My advice is that if you hear of a generic job-fair, such as this one, and you have the spare time, go. These fairs provide the opportunity to place yourself in new and uncommon situations that will help you become better at the interview process. Remember, being able to communicate your skills to a potential employer is just as important as having the skills.

Saturday, October 24, 2009

Staff it up!

Hey all,

I'm over the flu and back with a vengeance! Here is an awesome interview with a very insightful recruiter named Debbie. I think it's super important to get as many perspectives as possible on this site. The more well rounded we are on this subject, the better chance we will have.

Enjoy :)

-Alex

I'd love to hear a quick summary of what you do and how you broke into the staffing field.

I just fell into it (like most of us do). Back in 1988, when I was about 19, I went to a staffing agency in Los Angeles to find an Administrative Assistant position and they ended up offering me a job as a Recruiter to work for them.

What are the advantages of finding a job through a staffing firm?

Staffing agencies can help job seekers in a variety of areas:
  • They can give advice and tips about how to write the most effective resume.
  • They can give you advice about how to most effectively answer tough interview questions.
  • They can test you so you’ll know how fast you type, or what level of proficiency you are in a variety of software programs.
  • This is the biggest reason: They can provide insight about a company, job, supervisor, etc. to better prepare you for a successful interview. (Things you’ll never know just by applying to a job posting.)
  • They may know of a local company who hires entry-level candidates and can share that information with you, or possibly, they can try to get you an interview by contacting the company on your behalf (though this rarely happens unless the candidate is really, really “marketable” – READ: someone who they feel the company is willing to pay the agency’s fee to hire). I know, this is the ugly truth, staffing agencies are a business and are geared to assist companies to find employees who match their job criteria, not the other way around. Sorry for the brutal truth.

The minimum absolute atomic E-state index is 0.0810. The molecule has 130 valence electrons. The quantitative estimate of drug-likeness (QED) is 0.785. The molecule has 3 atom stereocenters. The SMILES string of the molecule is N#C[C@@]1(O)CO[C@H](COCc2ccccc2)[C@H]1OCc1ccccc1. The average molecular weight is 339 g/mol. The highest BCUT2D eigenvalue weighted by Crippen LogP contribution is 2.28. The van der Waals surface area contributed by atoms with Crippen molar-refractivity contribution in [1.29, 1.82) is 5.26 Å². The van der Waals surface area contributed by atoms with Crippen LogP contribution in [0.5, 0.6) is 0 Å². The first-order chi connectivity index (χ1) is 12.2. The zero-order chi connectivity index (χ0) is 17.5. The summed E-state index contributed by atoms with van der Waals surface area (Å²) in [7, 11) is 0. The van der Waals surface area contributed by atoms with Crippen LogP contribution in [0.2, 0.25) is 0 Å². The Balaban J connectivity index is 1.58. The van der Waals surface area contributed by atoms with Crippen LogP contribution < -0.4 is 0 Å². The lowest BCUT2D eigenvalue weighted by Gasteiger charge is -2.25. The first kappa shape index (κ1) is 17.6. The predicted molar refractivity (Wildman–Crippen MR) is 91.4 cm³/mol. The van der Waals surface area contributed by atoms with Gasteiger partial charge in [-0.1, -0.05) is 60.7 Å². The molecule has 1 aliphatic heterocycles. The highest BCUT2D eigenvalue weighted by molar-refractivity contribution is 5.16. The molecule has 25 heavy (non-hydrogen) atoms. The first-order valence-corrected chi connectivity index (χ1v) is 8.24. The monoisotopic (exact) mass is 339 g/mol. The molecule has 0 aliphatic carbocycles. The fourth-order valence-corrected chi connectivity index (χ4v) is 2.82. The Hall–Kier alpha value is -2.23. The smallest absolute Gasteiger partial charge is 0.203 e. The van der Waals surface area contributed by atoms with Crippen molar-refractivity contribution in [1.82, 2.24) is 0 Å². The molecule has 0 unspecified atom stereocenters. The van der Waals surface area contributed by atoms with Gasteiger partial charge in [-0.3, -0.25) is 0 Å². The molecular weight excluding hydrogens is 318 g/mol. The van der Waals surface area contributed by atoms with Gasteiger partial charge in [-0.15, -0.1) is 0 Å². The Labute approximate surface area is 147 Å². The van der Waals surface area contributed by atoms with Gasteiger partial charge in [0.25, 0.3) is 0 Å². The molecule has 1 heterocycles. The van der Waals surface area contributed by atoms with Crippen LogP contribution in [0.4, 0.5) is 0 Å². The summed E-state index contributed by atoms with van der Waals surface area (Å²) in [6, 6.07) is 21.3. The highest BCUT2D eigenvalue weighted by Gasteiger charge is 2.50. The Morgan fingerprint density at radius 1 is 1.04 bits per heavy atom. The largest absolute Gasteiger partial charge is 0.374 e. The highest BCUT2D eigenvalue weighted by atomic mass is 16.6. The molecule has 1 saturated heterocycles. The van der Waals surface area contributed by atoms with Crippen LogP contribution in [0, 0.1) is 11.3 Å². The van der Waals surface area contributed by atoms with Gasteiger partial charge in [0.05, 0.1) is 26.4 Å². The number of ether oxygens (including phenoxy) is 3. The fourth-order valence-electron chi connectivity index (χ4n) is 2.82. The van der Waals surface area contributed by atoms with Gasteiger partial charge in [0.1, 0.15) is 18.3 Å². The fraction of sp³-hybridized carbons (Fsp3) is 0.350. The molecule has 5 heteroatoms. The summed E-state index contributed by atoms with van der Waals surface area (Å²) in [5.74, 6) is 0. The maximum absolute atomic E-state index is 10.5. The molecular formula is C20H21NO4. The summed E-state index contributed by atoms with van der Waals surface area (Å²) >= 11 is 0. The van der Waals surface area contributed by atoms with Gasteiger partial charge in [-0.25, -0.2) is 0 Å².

Do staffing agency's work with entry-level individuals often? Why or why not?

Yes, if they have a job requisition from a company which is seeking an Intern or Trainee, they are actively seeking entry-level candidate’s for the position. If they don’t have an open job for an entry-level candidate, or know of a company that will hire a great entry-level candidate, then they most likely will not be of any use to the candidate.

What is the biggest mistake you notice on a cover letter or resume?

Not clearly emphasizing their particular skills which match the job they are applying for. The one-cover-for-all-jobs just doesn’t work in a tough job market. Use your resume and cover letter to “sell” your qualifications for the specific job you’re applying for.

What is the biggest mistake you would say occurs during the interview process?

Hmmm, there’s so many. Here’s a few scenarios I’ve seen:

Inappropriately dressed. Ask what to wear at the time the interview is set…don’t guess…you’ll end up arriving either too casual or too professional. Not every industry/company expects someone to show up in a suit and tie – and some, will instantly disqualify you if you do.

How important is it to follow up with a lead?

Depends on the lead.